Ice cracle collection
A glaze with many names: ice crackle, tortoise shell, snowflake and many more. Just like the appearance leaves room for a surprise
Antracite black stoneware with Ice cracle glaze.
I first discovered the glaze from some pictures I saw in internet. It was stunning, when I saw it, I know that this is going to be my glaze of choice, something that one day has to be the bases of my signature collection. I looked for more information about it and studied the glaze and the origin of it. In almost every kiln firing I had test samples of different vessels and test tiles to discover how this glaze can be put to work, how to fire it, what clay it works with. I have lost count of the tests I have made with it until finally I came with a solution that worked out, not only technically but also aesthetically revealing the beauty on its most.
The origin of the glaze goes down to Song dynasty of China where one of the five famous kilns were making high status stoneware, whose surface decoration relied heavily on crackled glaze, randomly grazed by a network of crack lines in the glaze. Commonly called Guan Crackle, the Guan, Ru and Ge ware were all nice examples of crazing as a decoration. Later, Japanese have learned and mastered the technique from Chinese masters and enhanced and perfected in their way.
With other names this glaze is called Snowflake Crackle, Fish Scale Crackle, Ice Crackle, Ice-like Crazing, and Tortoise Shell Crackle.
It’s also funny as in ceramics the cracks are commonly called crazed and is considered a glaze defect when the clay body and glaze don’t fit well. But when we make them purposely as an element of decoration, we call this crackle glaze.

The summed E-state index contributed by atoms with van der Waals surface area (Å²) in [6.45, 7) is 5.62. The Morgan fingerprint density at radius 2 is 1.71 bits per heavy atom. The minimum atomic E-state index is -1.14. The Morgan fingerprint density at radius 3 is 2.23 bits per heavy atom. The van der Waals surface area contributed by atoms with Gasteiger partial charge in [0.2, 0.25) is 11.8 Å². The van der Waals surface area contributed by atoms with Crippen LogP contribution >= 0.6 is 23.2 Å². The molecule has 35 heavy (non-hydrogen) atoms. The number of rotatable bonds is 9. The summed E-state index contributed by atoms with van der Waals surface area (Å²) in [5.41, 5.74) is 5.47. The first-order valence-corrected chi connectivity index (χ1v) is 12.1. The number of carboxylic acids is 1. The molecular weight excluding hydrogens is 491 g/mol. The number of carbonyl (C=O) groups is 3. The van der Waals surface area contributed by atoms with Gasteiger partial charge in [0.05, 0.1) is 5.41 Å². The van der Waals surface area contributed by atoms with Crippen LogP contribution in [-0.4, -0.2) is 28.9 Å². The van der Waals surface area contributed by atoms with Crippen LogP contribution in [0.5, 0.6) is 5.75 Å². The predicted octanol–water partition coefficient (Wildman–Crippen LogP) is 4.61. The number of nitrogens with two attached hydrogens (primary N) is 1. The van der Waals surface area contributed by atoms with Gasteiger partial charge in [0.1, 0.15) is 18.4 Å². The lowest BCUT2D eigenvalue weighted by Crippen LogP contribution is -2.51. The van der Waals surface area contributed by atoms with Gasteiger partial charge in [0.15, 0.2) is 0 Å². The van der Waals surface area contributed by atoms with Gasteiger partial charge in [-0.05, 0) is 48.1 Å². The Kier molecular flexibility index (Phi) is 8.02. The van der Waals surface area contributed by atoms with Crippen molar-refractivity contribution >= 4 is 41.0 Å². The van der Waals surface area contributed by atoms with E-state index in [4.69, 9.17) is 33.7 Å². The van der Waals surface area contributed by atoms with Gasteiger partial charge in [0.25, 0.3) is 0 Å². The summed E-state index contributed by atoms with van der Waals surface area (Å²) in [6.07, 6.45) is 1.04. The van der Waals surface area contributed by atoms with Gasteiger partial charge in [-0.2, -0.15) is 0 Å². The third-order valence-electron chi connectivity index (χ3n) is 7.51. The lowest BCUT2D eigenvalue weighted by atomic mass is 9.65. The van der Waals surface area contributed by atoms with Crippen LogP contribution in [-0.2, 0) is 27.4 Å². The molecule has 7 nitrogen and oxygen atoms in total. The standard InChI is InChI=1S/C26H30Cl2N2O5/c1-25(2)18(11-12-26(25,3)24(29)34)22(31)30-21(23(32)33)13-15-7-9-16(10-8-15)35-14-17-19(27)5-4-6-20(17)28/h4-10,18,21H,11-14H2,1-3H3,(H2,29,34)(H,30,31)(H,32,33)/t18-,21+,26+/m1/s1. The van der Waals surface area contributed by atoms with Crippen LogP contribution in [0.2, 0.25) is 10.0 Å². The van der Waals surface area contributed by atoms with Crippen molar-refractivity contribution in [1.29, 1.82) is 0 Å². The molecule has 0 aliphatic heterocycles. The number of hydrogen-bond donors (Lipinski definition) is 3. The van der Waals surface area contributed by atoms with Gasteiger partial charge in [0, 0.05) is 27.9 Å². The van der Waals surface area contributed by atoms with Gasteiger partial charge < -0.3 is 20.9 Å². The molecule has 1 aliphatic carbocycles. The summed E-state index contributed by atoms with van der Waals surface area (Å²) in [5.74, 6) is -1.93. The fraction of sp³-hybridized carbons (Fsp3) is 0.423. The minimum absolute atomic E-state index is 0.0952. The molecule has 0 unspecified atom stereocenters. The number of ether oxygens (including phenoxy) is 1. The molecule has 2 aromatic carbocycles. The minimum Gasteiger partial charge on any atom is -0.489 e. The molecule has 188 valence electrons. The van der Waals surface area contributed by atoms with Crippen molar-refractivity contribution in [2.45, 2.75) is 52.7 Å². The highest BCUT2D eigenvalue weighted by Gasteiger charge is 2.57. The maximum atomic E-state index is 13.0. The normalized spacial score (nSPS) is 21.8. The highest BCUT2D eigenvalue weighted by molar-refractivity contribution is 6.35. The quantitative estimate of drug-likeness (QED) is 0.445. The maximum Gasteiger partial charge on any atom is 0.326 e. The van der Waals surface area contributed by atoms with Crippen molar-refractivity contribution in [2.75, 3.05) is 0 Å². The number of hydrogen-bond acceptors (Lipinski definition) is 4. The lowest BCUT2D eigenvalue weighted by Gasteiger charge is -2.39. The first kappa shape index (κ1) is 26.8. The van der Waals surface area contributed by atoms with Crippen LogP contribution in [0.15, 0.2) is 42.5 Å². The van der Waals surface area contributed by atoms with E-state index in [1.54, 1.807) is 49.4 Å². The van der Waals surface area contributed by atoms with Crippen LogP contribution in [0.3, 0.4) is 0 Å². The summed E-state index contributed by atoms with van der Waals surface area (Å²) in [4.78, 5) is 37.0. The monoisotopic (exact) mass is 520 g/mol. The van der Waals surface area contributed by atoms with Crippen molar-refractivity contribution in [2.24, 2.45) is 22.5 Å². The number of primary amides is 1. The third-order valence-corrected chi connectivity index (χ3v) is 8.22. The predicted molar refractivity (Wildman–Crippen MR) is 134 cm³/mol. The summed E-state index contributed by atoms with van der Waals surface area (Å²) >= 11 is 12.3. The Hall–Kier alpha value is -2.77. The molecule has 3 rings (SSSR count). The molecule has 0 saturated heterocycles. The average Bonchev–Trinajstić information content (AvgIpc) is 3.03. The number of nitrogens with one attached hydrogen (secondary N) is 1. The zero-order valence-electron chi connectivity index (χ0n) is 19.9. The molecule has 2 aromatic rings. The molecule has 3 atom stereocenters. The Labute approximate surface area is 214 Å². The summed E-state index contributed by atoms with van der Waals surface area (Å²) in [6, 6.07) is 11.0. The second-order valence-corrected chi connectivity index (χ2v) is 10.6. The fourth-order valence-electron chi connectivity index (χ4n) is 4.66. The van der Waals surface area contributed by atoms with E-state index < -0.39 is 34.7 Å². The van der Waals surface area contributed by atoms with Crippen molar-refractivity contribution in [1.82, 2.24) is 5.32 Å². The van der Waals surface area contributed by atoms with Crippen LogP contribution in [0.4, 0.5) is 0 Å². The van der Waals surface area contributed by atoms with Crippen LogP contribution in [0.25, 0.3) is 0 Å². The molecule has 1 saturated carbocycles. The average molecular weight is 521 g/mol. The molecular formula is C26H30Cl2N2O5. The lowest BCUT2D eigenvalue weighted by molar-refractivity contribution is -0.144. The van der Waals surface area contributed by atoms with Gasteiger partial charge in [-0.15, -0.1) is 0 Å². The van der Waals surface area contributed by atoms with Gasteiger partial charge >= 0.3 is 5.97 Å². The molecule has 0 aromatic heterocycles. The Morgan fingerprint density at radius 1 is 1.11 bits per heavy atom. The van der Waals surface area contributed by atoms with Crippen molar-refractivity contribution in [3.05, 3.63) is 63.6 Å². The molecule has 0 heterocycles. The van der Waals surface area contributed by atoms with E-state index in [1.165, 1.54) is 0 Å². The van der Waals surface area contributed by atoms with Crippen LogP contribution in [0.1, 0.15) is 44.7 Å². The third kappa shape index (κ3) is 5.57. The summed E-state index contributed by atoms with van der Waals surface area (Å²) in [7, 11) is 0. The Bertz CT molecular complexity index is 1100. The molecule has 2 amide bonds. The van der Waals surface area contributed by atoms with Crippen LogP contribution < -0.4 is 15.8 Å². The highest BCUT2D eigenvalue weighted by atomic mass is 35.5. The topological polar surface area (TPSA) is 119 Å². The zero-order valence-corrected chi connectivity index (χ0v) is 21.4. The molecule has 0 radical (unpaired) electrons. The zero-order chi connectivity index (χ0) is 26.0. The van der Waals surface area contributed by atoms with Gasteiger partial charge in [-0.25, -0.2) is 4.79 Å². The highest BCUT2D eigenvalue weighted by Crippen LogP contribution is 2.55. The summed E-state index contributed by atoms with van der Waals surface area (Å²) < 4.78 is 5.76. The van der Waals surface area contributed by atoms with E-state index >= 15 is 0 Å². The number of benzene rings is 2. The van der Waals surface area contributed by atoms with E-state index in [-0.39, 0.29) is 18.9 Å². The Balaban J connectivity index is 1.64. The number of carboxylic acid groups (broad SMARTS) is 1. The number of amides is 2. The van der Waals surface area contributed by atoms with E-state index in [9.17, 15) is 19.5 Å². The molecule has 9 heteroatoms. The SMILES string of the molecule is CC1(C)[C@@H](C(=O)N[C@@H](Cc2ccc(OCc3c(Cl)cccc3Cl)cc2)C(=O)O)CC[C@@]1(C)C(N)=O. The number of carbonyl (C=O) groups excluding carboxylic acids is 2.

Regardless how it is called it’s a crazed graze. Its applied so thickly that is almost abusive and destructive to the ware. As it is thick the fractures run not only vertically throw the glaze but also horizontally inside the glaze, this is what develops these beautiful patterns. Almost always the pattern is distinct hexagonal shape, smaller or lager shapes that very much depend on the glaze chemistry, firing, the shape of the ware and many other things. The force between the glaze and the stoneware is so intense it’s not rare that the ware does not withstand the firing when applied too thick and the clay body is too thin. That force and friction is what also creates that distinctive beauty.
My lidded jars are commonly glazed from the outside with the ice crackle glaze and inside with a regular glossy transparent glaze. This leaves the vessel fully functional and safe to use for whatever purpose. I also do the ceramics ware like bowls or decorative plates with this glaze covered wholly with this glaze.
You look up and count the stars. How many did you get ?
When the odds become even during the firing process the glaze develops beautiful golden microcrystals. Sometimes covering the whole ware with golden hue and other times just few golden sparks like stars.